In my newspaper column this week, I revealed startling facts: There are 800 million people who go to bed hungry. While some Moms are forced to choose between utilities and food, the global economic crisis is stressing the supplies of food banks at precisely the moment when the food is needed the most. In 2007, the number of undernourished people in the world increased by 75 million. We can expect that number to rise.
Imagine, finally getting the courage to ask for help, and there is no food on the shelves at the food bank. Imagine looking at your children.
There is a way you can simultaneously ease your own food budget constraints, while sharing fresh, nutrient-rich foods with our world’s food banks. Plant a garden, and give what you grow to your local food banks. With gardens, there’s always a surplus of something.
My best shot is a badge that I’m sharing, (the code is below) to encourage everyone to remember the hungry, and to fill the gaps by planting a garden. Today, the average tomato travels 1,500 miles and requires 400 gallons of gas to arrive at your table — this must change too if we are to remain a sustainable planet.
Code for the small badge: [a title=”givewhatyougrow by susiejpics, on Flickr” href=”http://www.susiej.com/index.php/give-what-you-grow/”][img src=”http://farm4.static.flickr.com/3282/3282964326_3525b137da.jpg” alt=”givewhatyougrow” width=”166″ height=”161″ /][/a]
(Replace these [ ] with these <> to make the button appear.)
To win your own packet of seeds from Burpee’s Money Garden, visit here.
Our country’s history carries a strong correlation between growing and eating. Vegetables were part of the United States’ arsenal during World War I. The government, trying to ensure our soldiers had enough to eat, earmarked funds for a national school garden program. A steady supply of vegetables would keep food costs down and save the War Department money. Backyard “Victory Gardens” fed our nation as the Great Depression reverberated across the land. Eleanor Roosevelt even planted a Victory Garden at Pennsylvania Avenue. By 1943, nearly 40 percent of the fresh fruits and vegetables consumed stateside were grown in gardens at schools, parks, rooftops and backyards. Careful preservation allowed us to export our harvests to our allies.
Every six seconds a child dies because he or she is hungry.
While there are many similarities between The Recession and The Depression, one common thread of both crises is the feeling of powerlessness. The Victory Gardens planted during World War I were one practical way families cut their food budget, and shared their crops. Harvesting crops also boosted morale. We only need to read Ruth Krauss’s book The Carrot Seed, one time to feel the victory of the child who learns that “it did come up,” to see how gardening feeds the souls of children. Growing food preserves our world.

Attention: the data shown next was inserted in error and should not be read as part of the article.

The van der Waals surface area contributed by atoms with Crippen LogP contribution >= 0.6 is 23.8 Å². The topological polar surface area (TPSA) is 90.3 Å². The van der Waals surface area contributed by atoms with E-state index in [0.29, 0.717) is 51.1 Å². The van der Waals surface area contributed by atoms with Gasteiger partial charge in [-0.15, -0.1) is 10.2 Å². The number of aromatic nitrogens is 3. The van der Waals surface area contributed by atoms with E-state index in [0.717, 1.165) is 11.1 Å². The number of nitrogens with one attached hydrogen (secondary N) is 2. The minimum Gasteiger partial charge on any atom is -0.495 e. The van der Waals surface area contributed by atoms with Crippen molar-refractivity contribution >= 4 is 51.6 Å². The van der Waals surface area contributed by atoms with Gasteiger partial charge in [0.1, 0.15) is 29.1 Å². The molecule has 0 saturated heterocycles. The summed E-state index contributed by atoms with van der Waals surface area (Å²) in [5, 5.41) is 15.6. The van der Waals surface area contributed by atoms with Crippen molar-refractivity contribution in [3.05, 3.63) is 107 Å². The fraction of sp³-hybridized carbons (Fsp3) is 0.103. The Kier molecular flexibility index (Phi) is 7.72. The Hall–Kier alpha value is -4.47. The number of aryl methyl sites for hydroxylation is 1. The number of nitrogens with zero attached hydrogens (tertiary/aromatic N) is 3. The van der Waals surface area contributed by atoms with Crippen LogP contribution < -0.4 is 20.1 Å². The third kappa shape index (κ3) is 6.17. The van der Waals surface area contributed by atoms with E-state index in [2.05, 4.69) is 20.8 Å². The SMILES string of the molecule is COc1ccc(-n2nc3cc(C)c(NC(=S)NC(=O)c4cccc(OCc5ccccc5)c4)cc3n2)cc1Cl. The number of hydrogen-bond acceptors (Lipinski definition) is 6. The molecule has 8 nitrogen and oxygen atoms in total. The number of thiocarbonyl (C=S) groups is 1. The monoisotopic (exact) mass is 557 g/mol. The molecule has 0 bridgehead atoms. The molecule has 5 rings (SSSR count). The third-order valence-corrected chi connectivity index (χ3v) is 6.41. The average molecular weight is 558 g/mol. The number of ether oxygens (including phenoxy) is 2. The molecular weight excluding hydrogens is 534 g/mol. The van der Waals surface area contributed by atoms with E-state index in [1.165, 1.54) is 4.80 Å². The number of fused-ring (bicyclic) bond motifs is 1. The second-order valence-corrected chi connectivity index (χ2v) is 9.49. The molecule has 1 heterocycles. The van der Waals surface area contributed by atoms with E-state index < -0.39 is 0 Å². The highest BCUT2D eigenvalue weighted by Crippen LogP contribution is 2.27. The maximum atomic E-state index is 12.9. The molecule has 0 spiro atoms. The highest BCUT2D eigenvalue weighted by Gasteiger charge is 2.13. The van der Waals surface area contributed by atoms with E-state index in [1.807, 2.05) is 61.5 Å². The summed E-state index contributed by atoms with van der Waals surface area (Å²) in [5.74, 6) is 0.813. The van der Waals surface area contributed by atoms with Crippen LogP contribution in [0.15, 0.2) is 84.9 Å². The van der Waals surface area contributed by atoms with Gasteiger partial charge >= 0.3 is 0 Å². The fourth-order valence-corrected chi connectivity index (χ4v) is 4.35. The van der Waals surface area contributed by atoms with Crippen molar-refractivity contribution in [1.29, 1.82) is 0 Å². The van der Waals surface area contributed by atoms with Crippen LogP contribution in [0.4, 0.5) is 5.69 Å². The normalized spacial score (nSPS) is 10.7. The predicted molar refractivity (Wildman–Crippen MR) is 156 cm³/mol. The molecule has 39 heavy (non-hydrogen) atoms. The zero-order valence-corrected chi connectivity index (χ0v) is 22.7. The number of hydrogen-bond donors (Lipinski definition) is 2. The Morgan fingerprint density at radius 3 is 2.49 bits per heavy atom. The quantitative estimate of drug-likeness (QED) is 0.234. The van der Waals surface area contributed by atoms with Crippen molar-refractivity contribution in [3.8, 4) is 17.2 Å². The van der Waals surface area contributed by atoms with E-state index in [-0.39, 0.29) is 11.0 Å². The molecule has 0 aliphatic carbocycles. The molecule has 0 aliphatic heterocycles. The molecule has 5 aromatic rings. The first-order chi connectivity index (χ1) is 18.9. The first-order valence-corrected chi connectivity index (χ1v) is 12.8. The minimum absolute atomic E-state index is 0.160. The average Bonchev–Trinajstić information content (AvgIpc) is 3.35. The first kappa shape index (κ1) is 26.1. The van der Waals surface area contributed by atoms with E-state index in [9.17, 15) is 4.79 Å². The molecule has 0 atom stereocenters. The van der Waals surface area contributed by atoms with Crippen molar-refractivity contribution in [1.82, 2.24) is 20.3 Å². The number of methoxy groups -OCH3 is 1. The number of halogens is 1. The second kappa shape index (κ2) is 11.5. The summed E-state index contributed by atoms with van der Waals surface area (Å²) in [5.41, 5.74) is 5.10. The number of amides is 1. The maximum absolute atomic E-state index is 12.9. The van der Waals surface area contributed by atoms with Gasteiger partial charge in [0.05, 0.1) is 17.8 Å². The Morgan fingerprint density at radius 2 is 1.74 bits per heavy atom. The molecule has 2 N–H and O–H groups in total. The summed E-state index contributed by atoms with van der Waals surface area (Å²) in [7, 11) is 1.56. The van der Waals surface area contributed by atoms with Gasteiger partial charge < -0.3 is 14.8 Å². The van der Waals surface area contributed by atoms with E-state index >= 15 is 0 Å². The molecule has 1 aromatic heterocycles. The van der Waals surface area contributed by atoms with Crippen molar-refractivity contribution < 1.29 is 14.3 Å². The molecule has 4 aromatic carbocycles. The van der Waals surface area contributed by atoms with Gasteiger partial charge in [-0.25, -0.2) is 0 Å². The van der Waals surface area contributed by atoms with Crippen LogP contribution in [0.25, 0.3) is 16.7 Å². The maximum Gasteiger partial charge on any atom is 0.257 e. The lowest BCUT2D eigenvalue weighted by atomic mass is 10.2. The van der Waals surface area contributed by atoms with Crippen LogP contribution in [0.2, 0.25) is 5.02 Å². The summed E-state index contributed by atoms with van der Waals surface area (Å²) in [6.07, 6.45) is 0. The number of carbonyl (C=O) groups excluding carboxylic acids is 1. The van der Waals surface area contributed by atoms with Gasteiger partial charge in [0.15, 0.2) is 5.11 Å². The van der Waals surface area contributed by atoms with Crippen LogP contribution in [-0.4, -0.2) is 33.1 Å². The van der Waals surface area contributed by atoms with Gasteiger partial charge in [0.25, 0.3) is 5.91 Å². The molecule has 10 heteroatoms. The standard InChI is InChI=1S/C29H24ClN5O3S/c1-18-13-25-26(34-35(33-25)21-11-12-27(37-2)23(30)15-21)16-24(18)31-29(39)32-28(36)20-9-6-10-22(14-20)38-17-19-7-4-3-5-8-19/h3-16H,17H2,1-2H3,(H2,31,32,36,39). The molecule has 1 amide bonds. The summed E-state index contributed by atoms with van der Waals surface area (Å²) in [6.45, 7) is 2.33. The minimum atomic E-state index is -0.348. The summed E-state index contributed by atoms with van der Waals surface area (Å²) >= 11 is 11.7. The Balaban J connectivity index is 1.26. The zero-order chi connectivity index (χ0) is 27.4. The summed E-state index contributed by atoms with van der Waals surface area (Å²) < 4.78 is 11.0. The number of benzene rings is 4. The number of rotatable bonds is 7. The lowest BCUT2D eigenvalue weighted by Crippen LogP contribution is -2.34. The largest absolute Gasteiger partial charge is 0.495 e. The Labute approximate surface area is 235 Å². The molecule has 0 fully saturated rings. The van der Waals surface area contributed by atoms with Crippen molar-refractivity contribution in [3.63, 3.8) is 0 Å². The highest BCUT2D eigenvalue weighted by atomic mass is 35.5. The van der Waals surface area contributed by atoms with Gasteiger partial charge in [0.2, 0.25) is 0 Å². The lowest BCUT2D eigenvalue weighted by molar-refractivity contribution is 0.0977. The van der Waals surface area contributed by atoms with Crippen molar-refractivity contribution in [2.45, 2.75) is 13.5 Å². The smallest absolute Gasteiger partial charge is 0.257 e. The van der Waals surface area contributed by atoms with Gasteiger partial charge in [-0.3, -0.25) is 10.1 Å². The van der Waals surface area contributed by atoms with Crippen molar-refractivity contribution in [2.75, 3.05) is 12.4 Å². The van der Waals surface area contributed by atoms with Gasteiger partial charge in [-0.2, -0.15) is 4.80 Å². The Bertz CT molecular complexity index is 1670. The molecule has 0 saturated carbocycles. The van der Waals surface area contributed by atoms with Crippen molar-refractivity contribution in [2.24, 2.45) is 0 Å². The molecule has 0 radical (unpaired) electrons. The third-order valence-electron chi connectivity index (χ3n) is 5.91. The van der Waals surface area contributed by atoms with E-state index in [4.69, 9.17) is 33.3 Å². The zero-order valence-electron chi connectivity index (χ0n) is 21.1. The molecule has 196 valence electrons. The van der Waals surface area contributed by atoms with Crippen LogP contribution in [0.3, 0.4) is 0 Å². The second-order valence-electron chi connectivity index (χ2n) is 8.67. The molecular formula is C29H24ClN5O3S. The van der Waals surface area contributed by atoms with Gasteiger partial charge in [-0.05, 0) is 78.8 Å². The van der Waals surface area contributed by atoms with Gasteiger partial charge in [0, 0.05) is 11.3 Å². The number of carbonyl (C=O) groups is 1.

But what about the work? Pat Marfisi, a gardener in drought-stricken Hollywood Hills, uses the “no-dig” or “lasagna-style” method of layering newspaper, mulch and straw directly over the sod to create a nutrition-rich bed. (Repeat, no digging.) The rich soil allows him to extend watering to more than 10-days. His garden, he says, “inundates him with food.”
If kids that help in the kitchen are more likely to eat what they make, kids are more likely to eat what they grow. A single freshly-picked snow pea could transform their palate; the sugar content of a homegrown pea is much higher than any grocery-store pod. Beans can grow into great forts, and sunflowers make great houses for children to explore nature’s marvelous bugs. Now’s the time to explore seed catalogues, and books like Sunflower Houses that give step-by-step instructions for transforming vegetables into magical spots.
While we wait for spring to make its long journey back, take this time to ponder our extensive, food supply chain, the taste of a garden-fresh tomato, and the depleting stores of our food banks. When spring arrives, I hope you’ll be ready to share what you grow. Our dinner tables could use an infusion of good, ripe, old-fashioned flavor.